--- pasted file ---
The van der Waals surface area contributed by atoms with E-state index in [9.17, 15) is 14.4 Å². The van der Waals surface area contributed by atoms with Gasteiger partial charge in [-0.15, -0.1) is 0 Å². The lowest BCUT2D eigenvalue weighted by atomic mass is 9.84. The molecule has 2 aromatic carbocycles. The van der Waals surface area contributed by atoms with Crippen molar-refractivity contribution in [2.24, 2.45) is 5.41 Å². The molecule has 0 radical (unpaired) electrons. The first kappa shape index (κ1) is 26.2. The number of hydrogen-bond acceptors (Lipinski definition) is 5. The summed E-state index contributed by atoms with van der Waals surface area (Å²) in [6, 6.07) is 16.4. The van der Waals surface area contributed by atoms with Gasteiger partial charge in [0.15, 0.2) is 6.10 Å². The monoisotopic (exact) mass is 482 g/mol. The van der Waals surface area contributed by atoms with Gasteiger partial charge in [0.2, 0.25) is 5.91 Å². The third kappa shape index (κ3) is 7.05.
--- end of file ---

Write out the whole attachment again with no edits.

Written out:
The van der Waals surface area contributed by atoms with E-state index in [9.17, 15) is 14.4 Å². The van der Waals surface area contributed by atoms with Gasteiger partial charge in [-0.15, -0.1) is 0 Å². The lowest BCUT2D eigenvalue weighted by atomic mass is 9.84. The molecule has 2 aromatic carbocycles. The van der Waals surface area contributed by atoms with Crippen molar-refractivity contribution in [2.24, 2.45) is 5.41 Å². The molecule has 0 radical (unpaired) electrons. The first kappa shape index (κ1) is 26.2. The number of hydrogen-bond acceptors (Lipinski definition) is 5. The summed E-state index contributed by atoms with van der Waals surface area (Å²) in [6, 6.07) is 16.4. The van der Waals surface area contributed by atoms with Gasteiger partial charge in [0.15, 0.2) is 6.10 Å². The monoisotopic (exact) mass is 482 g/mol. The van der Waals surface area contributed by atoms with Gasteiger partial charge in [0.2, 0.25) is 5.91 Å². The third kappa shape index (κ3) is 7.05.